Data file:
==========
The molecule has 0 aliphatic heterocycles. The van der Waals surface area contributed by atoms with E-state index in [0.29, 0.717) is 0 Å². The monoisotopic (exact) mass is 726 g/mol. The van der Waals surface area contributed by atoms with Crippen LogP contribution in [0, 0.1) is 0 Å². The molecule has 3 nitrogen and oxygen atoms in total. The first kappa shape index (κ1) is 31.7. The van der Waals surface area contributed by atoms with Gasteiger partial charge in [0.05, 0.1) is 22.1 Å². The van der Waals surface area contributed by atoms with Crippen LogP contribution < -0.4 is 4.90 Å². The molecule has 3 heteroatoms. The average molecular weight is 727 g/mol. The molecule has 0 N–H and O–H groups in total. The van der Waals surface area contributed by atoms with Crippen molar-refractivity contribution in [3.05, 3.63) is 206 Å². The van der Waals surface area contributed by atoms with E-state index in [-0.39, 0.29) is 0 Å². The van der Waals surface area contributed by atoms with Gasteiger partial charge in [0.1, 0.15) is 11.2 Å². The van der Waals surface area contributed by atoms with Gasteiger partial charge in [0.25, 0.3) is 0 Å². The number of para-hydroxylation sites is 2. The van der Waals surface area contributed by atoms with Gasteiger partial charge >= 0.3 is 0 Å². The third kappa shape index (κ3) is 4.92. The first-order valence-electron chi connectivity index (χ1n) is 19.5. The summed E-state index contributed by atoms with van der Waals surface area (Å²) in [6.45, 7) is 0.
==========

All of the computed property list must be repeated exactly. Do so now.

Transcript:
The molecule has 0 aliphatic heterocycles. The van der Waals surface area contributed by atoms with E-state index in [0.29, 0.717) is 0 Å². The monoisotopic (exact) mass is 726 g/mol. The van der Waals surface area contributed by atoms with Crippen LogP contribution in [0, 0.1) is 0 Å². The molecule has 3 nitrogen and oxygen atoms in total. The first kappa shape index (κ1) is 31.7. The van der Waals surface area contributed by atoms with Gasteiger partial charge in [0.05, 0.1) is 22.1 Å². The van der Waals surface area contributed by atoms with Crippen LogP contribution < -0.4 is 4.90 Å². The molecule has 3 heteroatoms. The average molecular weight is 727 g/mol. The molecule has 0 N–H and O–H groups in total. The van der Waals surface area contributed by atoms with Crippen molar-refractivity contribution in [3.05, 3.63) is 206 Å². The van der Waals surface area contributed by atoms with E-state index in [-0.39, 0.29) is 0 Å². The van der Waals surface area contributed by atoms with Gasteiger partial charge in [0.1, 0.15) is 11.2 Å². The van der Waals surface area contributed by atoms with Gasteiger partial charge in [0.25, 0.3) is 0 Å². The number of para-hydroxylation sites is 2. The van der Waals surface area contributed by atoms with Gasteiger partial charge >= 0.3 is 0 Å². The third kappa shape index (κ3) is 4.92. The first-order valence-electron chi connectivity index (χ1n) is 19.5. The summed E-state index contributed by atoms with van der Waals surface area (Å²) in [6.45, 7) is 0.